University of Cambridge researchers have developed a new solar-powered system to convert greenhouse gases and plastic waste into sustainable fuels. The new solar-powered reactor could have applications for many industries.

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“Converting waste into something useful using solar energy is a major goal of our research,” said Erwin Reisner, a professor in the University of Cambridge’s Yusuf Hamied Department of Chemistry, as reported by The Independent. “Plastic pollution is a huge problem worldwide, and often many of the plastics we throw into recycling bins are incinerated or end up in landfill.”

Related: Revolutionizing energy with perovskite solar cells

This new reactor is especially significant because it’s the first to simultaneously convert two different waste streams — plastic and CO2 — into two separate chemical products. The secret is a so-called miracle material called perovskite, which some people predict will revolutionize the solar industry.

Perovskite is nothing new. Gustav Rose, a Russian scientist working out of the University of Berlin, discovered the mineral in 1839 in the Ural Mountains of Russia. The mineral, which is named for Russian mineralogist Lev Perovski, is composed of calcium titanium oxide (CaTiO2). Scientists have been fooling around with it for around two centuries now. But it wasn’t until around 2000 that new solar cell fabrication processes based on perovskite really took off. Material scientists are excited about using perovskite because it’s so abundant in nature.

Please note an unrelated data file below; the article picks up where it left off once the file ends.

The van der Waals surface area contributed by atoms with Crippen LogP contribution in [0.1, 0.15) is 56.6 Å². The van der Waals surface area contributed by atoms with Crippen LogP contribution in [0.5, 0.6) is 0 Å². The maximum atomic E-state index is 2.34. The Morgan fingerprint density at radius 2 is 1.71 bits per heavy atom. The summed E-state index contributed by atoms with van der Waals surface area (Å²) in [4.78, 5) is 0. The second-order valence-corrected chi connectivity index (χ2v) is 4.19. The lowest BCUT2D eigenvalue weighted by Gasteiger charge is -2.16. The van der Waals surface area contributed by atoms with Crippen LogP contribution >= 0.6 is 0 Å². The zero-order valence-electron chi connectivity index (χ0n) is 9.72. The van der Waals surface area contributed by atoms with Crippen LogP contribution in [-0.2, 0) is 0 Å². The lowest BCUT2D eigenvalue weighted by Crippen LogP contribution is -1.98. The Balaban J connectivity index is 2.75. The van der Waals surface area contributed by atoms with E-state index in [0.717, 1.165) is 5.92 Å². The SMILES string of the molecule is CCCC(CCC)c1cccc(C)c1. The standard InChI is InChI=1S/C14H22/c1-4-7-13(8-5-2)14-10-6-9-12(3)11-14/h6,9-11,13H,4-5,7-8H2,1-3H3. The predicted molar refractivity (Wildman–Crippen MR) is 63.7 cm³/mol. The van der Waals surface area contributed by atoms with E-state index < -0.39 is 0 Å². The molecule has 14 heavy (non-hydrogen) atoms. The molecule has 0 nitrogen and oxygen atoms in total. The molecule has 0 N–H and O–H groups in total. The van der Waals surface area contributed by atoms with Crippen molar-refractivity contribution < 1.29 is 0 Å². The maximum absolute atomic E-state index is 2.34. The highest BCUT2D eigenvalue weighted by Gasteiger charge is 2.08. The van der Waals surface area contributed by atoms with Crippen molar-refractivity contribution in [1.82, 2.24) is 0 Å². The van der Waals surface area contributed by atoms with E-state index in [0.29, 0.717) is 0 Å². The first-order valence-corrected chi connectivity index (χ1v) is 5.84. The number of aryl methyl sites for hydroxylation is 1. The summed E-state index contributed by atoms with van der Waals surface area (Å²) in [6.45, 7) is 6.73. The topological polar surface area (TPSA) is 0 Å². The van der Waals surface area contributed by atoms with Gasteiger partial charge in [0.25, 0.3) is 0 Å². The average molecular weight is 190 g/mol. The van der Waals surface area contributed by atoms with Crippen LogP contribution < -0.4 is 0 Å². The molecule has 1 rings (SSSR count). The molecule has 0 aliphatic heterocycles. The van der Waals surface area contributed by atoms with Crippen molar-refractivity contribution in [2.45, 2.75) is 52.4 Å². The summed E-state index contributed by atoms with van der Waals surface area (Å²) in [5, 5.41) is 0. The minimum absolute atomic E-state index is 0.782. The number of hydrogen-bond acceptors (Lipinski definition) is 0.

Before the University of Cambridge researchers developed this new system, there wasn’t any way to selectively and efficiently convert CO2 into high-value products.

“A solar-driven technology that could help to address plastic pollution and greenhouse gases at the same time could be a game-changer in the development of a circular economy,” said Subhajit Bhattacharjee from the University of Cambridge, as reported by The Independent. “What’s special about this system is the versatility and tunability — we’re making fairly simple carbon-based molecules right now, but in future we could be able to tune the system to make far more complex products, just by changing the catalyst.”

Via The Independent, Science Direct and ACS

Lead image via WikiCommons